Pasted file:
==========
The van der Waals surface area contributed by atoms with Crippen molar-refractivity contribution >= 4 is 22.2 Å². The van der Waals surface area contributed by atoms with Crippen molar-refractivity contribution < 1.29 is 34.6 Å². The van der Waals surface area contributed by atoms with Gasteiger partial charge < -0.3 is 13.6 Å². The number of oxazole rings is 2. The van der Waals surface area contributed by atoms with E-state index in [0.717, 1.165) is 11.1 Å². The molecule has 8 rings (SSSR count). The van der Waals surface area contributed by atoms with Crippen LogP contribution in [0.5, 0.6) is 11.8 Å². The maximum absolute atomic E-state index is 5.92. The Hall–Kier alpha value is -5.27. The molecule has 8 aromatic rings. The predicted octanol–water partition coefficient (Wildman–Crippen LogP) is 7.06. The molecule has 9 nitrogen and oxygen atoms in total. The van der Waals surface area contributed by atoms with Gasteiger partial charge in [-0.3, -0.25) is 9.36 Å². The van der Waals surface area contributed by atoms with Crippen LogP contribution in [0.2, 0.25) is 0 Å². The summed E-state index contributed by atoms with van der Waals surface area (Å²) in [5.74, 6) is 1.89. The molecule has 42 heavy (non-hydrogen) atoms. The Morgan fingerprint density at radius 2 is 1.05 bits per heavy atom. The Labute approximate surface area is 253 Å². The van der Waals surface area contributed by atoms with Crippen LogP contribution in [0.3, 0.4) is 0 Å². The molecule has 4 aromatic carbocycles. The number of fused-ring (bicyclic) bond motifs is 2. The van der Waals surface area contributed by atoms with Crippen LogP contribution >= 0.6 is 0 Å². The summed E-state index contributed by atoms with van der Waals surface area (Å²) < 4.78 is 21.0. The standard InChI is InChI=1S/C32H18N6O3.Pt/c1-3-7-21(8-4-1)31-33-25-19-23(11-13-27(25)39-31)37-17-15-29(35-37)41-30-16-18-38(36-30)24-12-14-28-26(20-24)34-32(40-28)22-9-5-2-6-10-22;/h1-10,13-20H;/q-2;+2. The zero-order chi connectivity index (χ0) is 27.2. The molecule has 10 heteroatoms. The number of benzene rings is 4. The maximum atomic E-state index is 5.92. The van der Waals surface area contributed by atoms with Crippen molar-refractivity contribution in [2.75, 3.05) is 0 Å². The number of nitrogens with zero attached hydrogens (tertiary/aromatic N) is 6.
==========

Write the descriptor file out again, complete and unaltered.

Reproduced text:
The van der Waals surface area contributed by atoms with Crippen molar-refractivity contribution >= 4 is 22.2 Å². The van der Waals surface area contributed by atoms with Crippen molar-refractivity contribution < 1.29 is 34.6 Å². The van der Waals surface area contributed by atoms with Gasteiger partial charge < -0.3 is 13.6 Å². The number of oxazole rings is 2. The van der Waals surface area contributed by atoms with E-state index in [0.717, 1.165) is 11.1 Å². The molecule has 8 rings (SSSR count). The van der Waals surface area contributed by atoms with Crippen LogP contribution in [0.5, 0.6) is 11.8 Å². The maximum absolute atomic E-state index is 5.92. The Hall–Kier alpha value is -5.27. The molecule has 8 aromatic rings. The predicted octanol–water partition coefficient (Wildman–Crippen LogP) is 7.06. The molecule has 9 nitrogen and oxygen atoms in total. The van der Waals surface area contributed by atoms with Gasteiger partial charge in [-0.3, -0.25) is 9.36 Å². The van der Waals surface area contributed by atoms with Crippen LogP contribution in [0.2, 0.25) is 0 Å². The summed E-state index contributed by atoms with van der Waals surface area (Å²) in [5.74, 6) is 1.89. The molecule has 42 heavy (non-hydrogen) atoms. The Morgan fingerprint density at radius 2 is 1.05 bits per heavy atom. The Labute approximate surface area is 253 Å². The van der Waals surface area contributed by atoms with Crippen LogP contribution in [0.3, 0.4) is 0 Å². The molecule has 4 aromatic carbocycles. The number of fused-ring (bicyclic) bond motifs is 2. The van der Waals surface area contributed by atoms with Crippen LogP contribution >= 0.6 is 0 Å². The summed E-state index contributed by atoms with van der Waals surface area (Å²) < 4.78 is 21.0. The standard InChI is InChI=1S/C32H18N6O3.Pt/c1-3-7-21(8-4-1)31-33-25-19-23(11-13-27(25)39-31)37-17-15-29(35-37)41-30-16-18-38(36-30)24-12-14-28-26(20-24)34-32(40-28)22-9-5-2-6-10-22;/h1-10,13-20H;/q-2;+2. The zero-order chi connectivity index (χ0) is 27.2. The molecule has 10 heteroatoms. The number of benzene rings is 4. The maximum atomic E-state index is 5.92. The van der Waals surface area contributed by atoms with Crippen molar-refractivity contribution in [2.75, 3.05) is 0 Å². The number of nitrogens with zero attached hydrogens (tertiary/aromatic N) is 6.